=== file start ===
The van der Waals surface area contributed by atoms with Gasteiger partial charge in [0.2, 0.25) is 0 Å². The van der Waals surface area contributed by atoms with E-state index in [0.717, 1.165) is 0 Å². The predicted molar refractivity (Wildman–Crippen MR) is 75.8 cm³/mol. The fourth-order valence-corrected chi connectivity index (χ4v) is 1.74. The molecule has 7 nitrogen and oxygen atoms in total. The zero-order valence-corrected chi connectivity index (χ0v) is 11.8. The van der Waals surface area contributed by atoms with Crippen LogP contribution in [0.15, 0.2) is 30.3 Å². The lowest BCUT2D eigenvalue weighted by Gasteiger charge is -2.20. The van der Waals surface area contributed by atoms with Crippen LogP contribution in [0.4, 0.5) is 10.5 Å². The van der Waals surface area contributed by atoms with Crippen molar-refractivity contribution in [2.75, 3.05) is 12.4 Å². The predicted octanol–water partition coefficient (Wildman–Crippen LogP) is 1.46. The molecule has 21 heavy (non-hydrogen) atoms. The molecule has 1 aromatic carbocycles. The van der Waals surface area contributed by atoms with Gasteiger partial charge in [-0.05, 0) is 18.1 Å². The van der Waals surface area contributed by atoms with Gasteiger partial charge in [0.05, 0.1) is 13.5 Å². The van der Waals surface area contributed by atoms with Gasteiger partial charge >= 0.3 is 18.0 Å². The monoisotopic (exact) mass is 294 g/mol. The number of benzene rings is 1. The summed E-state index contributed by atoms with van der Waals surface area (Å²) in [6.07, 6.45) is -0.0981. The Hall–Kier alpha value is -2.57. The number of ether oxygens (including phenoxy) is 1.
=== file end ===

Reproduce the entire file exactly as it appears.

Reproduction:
The van der Waals surface area contributed by atoms with Gasteiger partial charge in [0.2, 0.25) is 0 Å². The van der Waals surface area contributed by atoms with E-state index in [0.717, 1.165) is 0 Å². The predicted molar refractivity (Wildman–Crippen MR) is 75.8 cm³/mol. The fourth-order valence-corrected chi connectivity index (χ4v) is 1.74. The molecule has 7 nitrogen and oxygen atoms in total. The zero-order valence-corrected chi connectivity index (χ0v) is 11.8. The van der Waals surface area contributed by atoms with Crippen LogP contribution in [0.15, 0.2) is 30.3 Å². The lowest BCUT2D eigenvalue weighted by Gasteiger charge is -2.20. The van der Waals surface area contributed by atoms with Crippen LogP contribution in [0.4, 0.5) is 10.5 Å². The van der Waals surface area contributed by atoms with Crippen molar-refractivity contribution in [2.75, 3.05) is 12.4 Å². The predicted octanol–water partition coefficient (Wildman–Crippen LogP) is 1.46. The molecule has 21 heavy (non-hydrogen) atoms. The molecule has 1 aromatic carbocycles. The van der Waals surface area contributed by atoms with Gasteiger partial charge in [-0.05, 0) is 18.1 Å². The van der Waals surface area contributed by atoms with Gasteiger partial charge in [0.05, 0.1) is 13.5 Å². The van der Waals surface area contributed by atoms with Gasteiger partial charge >= 0.3 is 18.0 Å². The monoisotopic (exact) mass is 294 g/mol. The number of benzene rings is 1. The summed E-state index contributed by atoms with van der Waals surface area (Å²) in [6.07, 6.45) is -0.0981. The Hall–Kier alpha value is -2.57. The number of ether oxygens (including phenoxy) is 1.